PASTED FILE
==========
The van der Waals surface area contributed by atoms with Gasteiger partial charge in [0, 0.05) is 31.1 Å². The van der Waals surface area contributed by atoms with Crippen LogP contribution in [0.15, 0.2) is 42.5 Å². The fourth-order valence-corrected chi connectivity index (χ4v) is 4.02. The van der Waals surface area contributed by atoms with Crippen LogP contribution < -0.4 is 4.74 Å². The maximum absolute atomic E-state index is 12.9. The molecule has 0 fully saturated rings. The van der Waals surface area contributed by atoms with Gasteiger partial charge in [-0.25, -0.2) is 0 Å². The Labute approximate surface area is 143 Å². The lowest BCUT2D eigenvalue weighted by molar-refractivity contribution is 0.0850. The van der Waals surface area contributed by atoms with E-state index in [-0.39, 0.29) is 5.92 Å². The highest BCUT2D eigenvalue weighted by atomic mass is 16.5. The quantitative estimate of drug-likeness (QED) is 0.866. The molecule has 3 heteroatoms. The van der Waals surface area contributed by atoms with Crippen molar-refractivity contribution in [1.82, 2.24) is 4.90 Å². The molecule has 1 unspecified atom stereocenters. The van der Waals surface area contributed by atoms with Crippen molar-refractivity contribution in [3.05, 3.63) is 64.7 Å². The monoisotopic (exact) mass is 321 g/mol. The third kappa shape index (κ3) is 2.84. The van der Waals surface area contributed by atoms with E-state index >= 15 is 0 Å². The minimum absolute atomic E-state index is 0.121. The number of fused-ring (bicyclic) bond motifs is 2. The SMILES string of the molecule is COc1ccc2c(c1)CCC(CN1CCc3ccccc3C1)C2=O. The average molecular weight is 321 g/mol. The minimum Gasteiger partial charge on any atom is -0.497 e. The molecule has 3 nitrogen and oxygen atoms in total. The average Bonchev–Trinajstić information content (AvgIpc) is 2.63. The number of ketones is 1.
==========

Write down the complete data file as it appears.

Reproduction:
The van der Waals surface area contributed by atoms with Gasteiger partial charge in [0, 0.05) is 31.1 Å². The van der Waals surface area contributed by atoms with Crippen LogP contribution in [0.15, 0.2) is 42.5 Å². The fourth-order valence-corrected chi connectivity index (χ4v) is 4.02. The van der Waals surface area contributed by atoms with Crippen LogP contribution < -0.4 is 4.74 Å². The maximum absolute atomic E-state index is 12.9. The molecule has 0 fully saturated rings. The van der Waals surface area contributed by atoms with Gasteiger partial charge in [-0.25, -0.2) is 0 Å². The Labute approximate surface area is 143 Å². The lowest BCUT2D eigenvalue weighted by molar-refractivity contribution is 0.0850. The van der Waals surface area contributed by atoms with E-state index in [-0.39, 0.29) is 5.92 Å². The highest BCUT2D eigenvalue weighted by atomic mass is 16.5. The quantitative estimate of drug-likeness (QED) is 0.866. The molecule has 3 heteroatoms. The van der Waals surface area contributed by atoms with Crippen molar-refractivity contribution in [1.82, 2.24) is 4.90 Å². The molecule has 1 unspecified atom stereocenters. The van der Waals surface area contributed by atoms with Crippen molar-refractivity contribution in [3.05, 3.63) is 64.7 Å². The monoisotopic (exact) mass is 321 g/mol. The third kappa shape index (κ3) is 2.84. The van der Waals surface area contributed by atoms with E-state index >= 15 is 0 Å². The minimum absolute atomic E-state index is 0.121. The number of fused-ring (bicyclic) bond motifs is 2. The SMILES string of the molecule is COc1ccc2c(c1)CCC(CN1CCc3ccccc3C1)C2=O. The average molecular weight is 321 g/mol. The minimum Gasteiger partial charge on any atom is -0.497 e. The molecule has 3 nitrogen and oxygen atoms in total. The average Bonchev–Trinajstić information content (AvgIpc) is 2.63. The number of ketones is 1.